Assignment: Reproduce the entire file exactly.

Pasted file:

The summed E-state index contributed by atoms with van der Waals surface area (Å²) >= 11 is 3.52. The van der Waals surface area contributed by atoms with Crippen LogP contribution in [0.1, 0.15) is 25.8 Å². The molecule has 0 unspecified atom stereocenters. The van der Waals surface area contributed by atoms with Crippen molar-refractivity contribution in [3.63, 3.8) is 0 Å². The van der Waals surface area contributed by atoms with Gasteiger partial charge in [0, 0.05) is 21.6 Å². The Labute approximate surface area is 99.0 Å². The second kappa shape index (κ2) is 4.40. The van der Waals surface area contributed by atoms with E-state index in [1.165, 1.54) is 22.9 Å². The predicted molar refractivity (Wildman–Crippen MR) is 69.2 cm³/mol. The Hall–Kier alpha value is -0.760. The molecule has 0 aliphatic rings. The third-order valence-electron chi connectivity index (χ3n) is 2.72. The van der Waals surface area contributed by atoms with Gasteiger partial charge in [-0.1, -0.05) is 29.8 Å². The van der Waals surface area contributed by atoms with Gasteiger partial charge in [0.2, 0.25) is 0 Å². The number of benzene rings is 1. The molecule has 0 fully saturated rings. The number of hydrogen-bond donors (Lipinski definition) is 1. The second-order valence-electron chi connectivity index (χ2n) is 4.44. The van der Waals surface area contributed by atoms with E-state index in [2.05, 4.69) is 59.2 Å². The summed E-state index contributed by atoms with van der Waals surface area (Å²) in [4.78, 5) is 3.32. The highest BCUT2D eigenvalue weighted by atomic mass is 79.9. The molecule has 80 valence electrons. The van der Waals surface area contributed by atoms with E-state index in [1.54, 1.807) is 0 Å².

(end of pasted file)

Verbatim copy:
The summed E-state index contributed by atoms with van der Waals surface area (Å²) >= 11 is 3.52. The van der Waals surface area contributed by atoms with Crippen LogP contribution in [0.1, 0.15) is 25.8 Å². The molecule has 0 unspecified atom stereocenters. The van der Waals surface area contributed by atoms with Crippen molar-refractivity contribution in [3.63, 3.8) is 0 Å². The van der Waals surface area contributed by atoms with Gasteiger partial charge in [0, 0.05) is 21.6 Å². The Labute approximate surface area is 99.0 Å². The second kappa shape index (κ2) is 4.40. The van der Waals surface area contributed by atoms with E-state index in [1.165, 1.54) is 22.9 Å². The predicted molar refractivity (Wildman–Crippen MR) is 69.2 cm³/mol. The Hall–Kier alpha value is -0.760. The molecule has 0 aliphatic rings. The third-order valence-electron chi connectivity index (χ3n) is 2.72. The van der Waals surface area contributed by atoms with Gasteiger partial charge in [-0.1, -0.05) is 29.8 Å². The van der Waals surface area contributed by atoms with Gasteiger partial charge in [0.2, 0.25) is 0 Å². The number of benzene rings is 1. The molecule has 0 fully saturated rings. The number of hydrogen-bond donors (Lipinski definition) is 1. The second-order valence-electron chi connectivity index (χ2n) is 4.44. The van der Waals surface area contributed by atoms with E-state index in [2.05, 4.69) is 59.2 Å². The summed E-state index contributed by atoms with van der Waals surface area (Å²) in [4.78, 5) is 3.32. The highest BCUT2D eigenvalue weighted by atomic mass is 79.9. The molecule has 80 valence electrons. The van der Waals surface area contributed by atoms with E-state index in [1.54, 1.807) is 0 Å².